33. ^ a b UK Border Agency: Entry clearance guidance (ECB17 - Transferring a visa to a new passport, replacing a visa and dealing with unused visas)
  34. ^ UK Border Agency | Common Travel Area (CTA)
  35. ^ UK Border Agency | Applying for a visa
  36. ^ Tuberculosis tests for visa applicants
  37. ^ UK Border Agency: Transferring your visa to a new passport
  38. ^ Standard Visitor visa
  39. ^ The Standard Visitor visa has replaced the Family Visitor visa, General Visitor visa, Child Visitor visa, Business Visitor visa (including visas for academics, doctors and dentists), Sports Visitor visa, Entertainer Visitor visa, Prospective Entrepreneur visa, Private Medical Treatment Visitor visa, and Approved Destination Status (ADS) visa.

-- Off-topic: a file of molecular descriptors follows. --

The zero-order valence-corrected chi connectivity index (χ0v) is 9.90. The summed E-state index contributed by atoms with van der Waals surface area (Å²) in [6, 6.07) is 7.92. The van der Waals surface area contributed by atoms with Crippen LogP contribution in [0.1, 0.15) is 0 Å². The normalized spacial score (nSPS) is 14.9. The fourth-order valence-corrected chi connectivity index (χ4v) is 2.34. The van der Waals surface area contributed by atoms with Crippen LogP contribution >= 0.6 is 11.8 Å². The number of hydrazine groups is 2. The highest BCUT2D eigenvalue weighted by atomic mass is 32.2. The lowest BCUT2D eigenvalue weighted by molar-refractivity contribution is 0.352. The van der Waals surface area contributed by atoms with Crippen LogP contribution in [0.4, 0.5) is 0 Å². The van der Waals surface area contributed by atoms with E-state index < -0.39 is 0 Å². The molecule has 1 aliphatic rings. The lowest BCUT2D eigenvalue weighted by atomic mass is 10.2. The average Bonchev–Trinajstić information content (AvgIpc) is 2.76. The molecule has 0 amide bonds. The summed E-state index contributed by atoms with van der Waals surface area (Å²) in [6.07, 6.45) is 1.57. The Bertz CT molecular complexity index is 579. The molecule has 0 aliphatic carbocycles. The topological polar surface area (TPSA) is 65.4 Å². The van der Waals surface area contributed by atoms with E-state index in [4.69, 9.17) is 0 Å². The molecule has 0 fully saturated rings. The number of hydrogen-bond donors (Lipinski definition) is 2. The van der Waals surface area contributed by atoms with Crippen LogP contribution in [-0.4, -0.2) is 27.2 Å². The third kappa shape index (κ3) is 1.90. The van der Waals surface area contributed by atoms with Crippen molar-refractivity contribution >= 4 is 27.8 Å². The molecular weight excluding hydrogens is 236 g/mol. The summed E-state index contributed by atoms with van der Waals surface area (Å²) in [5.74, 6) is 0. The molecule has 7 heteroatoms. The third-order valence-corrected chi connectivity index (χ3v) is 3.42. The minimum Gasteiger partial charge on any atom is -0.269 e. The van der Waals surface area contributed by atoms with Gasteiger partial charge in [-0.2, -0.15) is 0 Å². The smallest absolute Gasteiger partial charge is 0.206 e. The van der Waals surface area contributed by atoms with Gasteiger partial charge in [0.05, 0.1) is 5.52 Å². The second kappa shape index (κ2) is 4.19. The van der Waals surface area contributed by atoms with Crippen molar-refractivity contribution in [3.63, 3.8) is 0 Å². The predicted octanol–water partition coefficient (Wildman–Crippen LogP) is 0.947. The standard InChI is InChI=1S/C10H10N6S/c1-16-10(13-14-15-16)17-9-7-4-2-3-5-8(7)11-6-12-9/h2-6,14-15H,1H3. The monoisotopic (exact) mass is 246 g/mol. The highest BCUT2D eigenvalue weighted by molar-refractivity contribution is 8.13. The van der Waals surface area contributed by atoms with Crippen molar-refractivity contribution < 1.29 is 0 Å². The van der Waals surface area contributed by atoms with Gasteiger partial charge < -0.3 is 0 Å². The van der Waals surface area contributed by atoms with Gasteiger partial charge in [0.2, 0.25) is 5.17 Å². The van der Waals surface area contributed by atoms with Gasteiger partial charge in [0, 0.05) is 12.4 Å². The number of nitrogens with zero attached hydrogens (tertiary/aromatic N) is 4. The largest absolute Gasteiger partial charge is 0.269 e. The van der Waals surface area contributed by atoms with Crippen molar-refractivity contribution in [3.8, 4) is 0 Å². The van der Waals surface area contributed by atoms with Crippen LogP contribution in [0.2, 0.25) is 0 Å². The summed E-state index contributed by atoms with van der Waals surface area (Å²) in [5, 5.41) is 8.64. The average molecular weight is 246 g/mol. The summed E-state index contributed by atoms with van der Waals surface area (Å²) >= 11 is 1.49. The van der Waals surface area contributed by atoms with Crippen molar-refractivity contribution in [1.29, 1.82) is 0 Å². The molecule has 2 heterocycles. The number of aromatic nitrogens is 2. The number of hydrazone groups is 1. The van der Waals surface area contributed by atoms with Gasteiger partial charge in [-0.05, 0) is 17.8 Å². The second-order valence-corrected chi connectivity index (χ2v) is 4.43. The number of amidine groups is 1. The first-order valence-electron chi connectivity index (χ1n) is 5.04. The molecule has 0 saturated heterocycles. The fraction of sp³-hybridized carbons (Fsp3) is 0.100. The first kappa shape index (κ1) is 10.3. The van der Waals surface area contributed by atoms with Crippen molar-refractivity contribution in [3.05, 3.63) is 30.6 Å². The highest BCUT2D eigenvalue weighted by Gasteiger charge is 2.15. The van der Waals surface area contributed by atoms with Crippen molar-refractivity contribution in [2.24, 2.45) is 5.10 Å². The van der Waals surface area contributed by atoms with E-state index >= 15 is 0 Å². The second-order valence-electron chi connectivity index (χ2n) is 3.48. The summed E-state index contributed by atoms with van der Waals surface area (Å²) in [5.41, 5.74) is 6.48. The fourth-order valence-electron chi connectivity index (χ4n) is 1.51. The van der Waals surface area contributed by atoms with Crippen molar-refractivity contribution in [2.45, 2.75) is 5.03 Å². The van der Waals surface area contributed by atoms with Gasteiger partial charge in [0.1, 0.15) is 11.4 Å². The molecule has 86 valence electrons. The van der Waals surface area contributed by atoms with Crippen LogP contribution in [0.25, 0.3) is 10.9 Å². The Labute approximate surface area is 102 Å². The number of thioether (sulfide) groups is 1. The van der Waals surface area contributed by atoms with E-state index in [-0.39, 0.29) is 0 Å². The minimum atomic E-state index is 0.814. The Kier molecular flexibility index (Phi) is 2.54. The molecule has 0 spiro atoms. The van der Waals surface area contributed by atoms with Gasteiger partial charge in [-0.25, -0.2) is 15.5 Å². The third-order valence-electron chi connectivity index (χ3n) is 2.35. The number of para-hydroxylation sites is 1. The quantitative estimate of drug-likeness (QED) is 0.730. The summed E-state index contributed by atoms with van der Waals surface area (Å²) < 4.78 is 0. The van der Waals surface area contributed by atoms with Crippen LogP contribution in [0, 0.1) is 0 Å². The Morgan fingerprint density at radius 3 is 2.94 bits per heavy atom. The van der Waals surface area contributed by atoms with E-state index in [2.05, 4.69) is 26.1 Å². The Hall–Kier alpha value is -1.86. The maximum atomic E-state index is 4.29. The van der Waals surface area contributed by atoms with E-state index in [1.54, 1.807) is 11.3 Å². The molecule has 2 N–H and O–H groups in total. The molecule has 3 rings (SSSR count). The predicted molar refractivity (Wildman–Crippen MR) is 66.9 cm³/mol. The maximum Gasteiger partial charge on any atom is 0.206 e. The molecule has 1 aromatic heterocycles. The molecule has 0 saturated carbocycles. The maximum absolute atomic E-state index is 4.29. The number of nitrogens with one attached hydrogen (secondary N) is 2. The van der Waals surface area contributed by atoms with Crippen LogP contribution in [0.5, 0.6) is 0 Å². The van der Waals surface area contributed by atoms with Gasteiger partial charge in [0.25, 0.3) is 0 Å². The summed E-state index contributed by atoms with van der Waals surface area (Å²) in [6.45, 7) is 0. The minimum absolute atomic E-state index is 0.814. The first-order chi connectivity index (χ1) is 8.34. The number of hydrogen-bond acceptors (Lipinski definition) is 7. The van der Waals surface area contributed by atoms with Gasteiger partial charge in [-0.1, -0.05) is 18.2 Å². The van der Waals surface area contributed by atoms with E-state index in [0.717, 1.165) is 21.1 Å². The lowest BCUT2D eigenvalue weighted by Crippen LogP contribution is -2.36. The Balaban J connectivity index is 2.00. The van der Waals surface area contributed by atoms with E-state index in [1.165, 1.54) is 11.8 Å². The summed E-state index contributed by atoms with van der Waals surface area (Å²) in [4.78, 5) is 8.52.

40. ^ Marriage Visitor visa
  41. ^ Permitted Paid Engagement visa
  42. ^ Parent of a Tier 4 child visa
  43. ^ Visa to pass through the UK in transit
  44. ^ a b http://webarchive.nationalarchives.gov.uk/20080806121433/http://www.ukba.homeoffice.gov.uk/sitecontent/documents/news/visawaivertest.pdf?view=Binary
  45. ^ [ARCHIVED CONTENT] UK Border Agency|Results of Britain's first global visa review
  46. ^ "Results of Britain's first global visa review". Foreign and Commonwealth Office. 14 July 2008. Retrieved 11 September 2011. 
  47. ^ "Important change for Venezuelan visitors to the UK". Foreign and Commonwealth Office. 2011. Retrieved 11 September 2011. 
  48. ^ BBC News (9 February 2009). "Countries face new UK visa rules". Retrieved 14 July 2010. 
  49. ^ [ARCHIVED CONTENT] UK Border Agency|New countries face tough visa rules
  50. ^ http://www.ukba.homeoffice.gov.uk/sitecontent/documents/policyandlaw/statementsofchanges/2009/hc227.pdf?view=Binary